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My dad changed dramatically when he retired. He had worked his entire life and he was truly happy when his time was his own. He quit smoking after five decades and spent lots of time fishing and spoiling my youngest brother. It was heartbreaking, when it seemed my dad had a new lease on life, to learn that he had COPD. He eventually required full-time oxygen.

I had a hard time watching my father, who had never been afraid of anything, have panic attacks when he couldn't breathe. Traveling and any activities that required him to walk became nearly impossible. At one point, he developed pancreatitis and was given a 50/50 chance of making it. He survived, but I had been warned. My dad was mortal.

Warning or no, I wasn't prepared the evening I got my mother's phone call telling me that my dad was near death once again. I cried and cried and kept saying, "I'm not ready. I'm just not ready." I had recently developed a habit of asking God to communicate with me through His Word. I begged God to let my father live. I loved him so much and I wasn't even sure of his salvation. I opened the Bible randomly and read from Isaiah 38:16, 18

You restored me to health
   and let me live.
For the grave cannot praise you,
   death cannot sing your praise;
those who go down to the pit
   cannot hope for your faithfulness.

I was absolutely convinced that the Lord had heard my prayer and was giving my dad more time. I wasn't disappointed. My dad recovered. He had to move to a nursing home to get the care that he needed, but he never complained. He seemed to enjoy teasing the nurses and staff. I used the extra time with my dad to write him a letter explaining the Gospel and expressing my hope that he had received Christ as his Savior.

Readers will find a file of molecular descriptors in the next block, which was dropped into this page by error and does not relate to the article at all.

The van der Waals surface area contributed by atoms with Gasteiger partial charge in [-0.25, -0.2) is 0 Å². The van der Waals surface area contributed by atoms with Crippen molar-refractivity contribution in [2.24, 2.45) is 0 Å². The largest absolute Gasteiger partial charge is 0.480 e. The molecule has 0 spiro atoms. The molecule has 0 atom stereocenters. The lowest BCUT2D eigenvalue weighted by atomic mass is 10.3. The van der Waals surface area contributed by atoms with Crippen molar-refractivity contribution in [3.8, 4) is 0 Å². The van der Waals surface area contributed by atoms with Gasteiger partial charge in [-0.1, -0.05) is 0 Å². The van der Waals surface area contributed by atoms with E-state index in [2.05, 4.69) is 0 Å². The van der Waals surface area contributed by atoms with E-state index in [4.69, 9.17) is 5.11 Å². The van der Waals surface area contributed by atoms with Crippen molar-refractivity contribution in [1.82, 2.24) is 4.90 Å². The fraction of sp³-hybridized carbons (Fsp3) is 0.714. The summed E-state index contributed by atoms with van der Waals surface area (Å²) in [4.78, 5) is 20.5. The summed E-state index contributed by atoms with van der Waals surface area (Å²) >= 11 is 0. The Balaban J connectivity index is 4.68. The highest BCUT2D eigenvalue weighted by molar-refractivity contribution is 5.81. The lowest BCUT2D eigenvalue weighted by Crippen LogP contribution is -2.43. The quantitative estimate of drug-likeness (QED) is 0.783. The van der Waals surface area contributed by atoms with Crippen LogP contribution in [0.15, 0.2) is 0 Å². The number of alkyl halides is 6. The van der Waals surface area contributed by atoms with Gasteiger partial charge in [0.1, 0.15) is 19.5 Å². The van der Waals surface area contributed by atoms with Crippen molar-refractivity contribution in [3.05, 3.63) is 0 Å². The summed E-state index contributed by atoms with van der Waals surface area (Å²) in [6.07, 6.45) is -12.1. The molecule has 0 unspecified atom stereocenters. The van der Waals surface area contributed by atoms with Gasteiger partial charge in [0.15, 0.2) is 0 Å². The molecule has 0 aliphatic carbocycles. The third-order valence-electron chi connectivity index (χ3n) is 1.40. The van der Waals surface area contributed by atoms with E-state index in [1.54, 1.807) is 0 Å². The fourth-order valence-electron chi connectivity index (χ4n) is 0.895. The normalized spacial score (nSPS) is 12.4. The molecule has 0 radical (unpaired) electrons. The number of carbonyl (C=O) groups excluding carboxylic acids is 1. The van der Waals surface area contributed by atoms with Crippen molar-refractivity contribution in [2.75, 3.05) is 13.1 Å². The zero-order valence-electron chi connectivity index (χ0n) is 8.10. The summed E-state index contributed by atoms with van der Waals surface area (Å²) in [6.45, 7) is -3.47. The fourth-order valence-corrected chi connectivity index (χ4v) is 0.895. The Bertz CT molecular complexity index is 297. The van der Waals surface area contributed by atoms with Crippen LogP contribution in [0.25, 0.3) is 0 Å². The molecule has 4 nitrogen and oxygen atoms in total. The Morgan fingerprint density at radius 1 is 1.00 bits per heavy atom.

During a visit following my letter, my dad said, "Let's talk about what you wrote." He told me that he believed in God and had been baptized in infancy. I still had my doubts. My dad was a humble, generous man, but he had never said anything about God. Was it just because he was quiet? Or did he lack an authentic faith?

My dad and I had a routine. I called him at the nursing home the same night every week. On occasions when I had something else planned, I almost always forgot to call him until the next day. Dad was never upset when I forgot to call, though I always felt awful. I knew he looked forward to our talks. I did, too!

One evening, I realized that I was supposed to be at church the next night, which was my regular night to call Dad. I decided to call him right then. I joked with him that I was really on top of things this time and hadn't forgotten until it was too late. We did the usual chit chatting. I told him about our new mini-van with the remote control door. I said I was walking around like the Queen of Sheba, expecting every door to open for me at the touch of a button. He laughed. He told me that a pastor had come and talked with him for a long time. My dad said, "And you know what? I agreed with everything he said." I was so happy to hear that. I was sure that the pastor had shared the Gospel with my dad and my dad once again affirmed that he believed.

The next evening I was getting ready to go to my church meeting when my mom called. My dad had had a heart attack, she said. They didn't think he was going to make it. In that moment, I knew he wouldn't. When I returned home from church, I got the phone call that confirmed it. My dad was gone. Although I felt ready in comparison to the previous time his life was in danger, I still felt like someone was trying to rip my heart from my chest. I am so thankful my husband was there to hold me up.

Even in my grief, I recognized how loving a God I serve. I'm fully convinced that He moved me to call my father a day early and made sure that I knew my father's salvation was secure. The Lord continued to comfort me as I attended a memorial at the nursing home where he lived. The staff seemed more broken up than I was! Today I continue to be comforted with a vision of my father living in perfect health and peace with the Father of us all.

Blessed are those who mourn, for they will be comforted. (Matthew 5:4)



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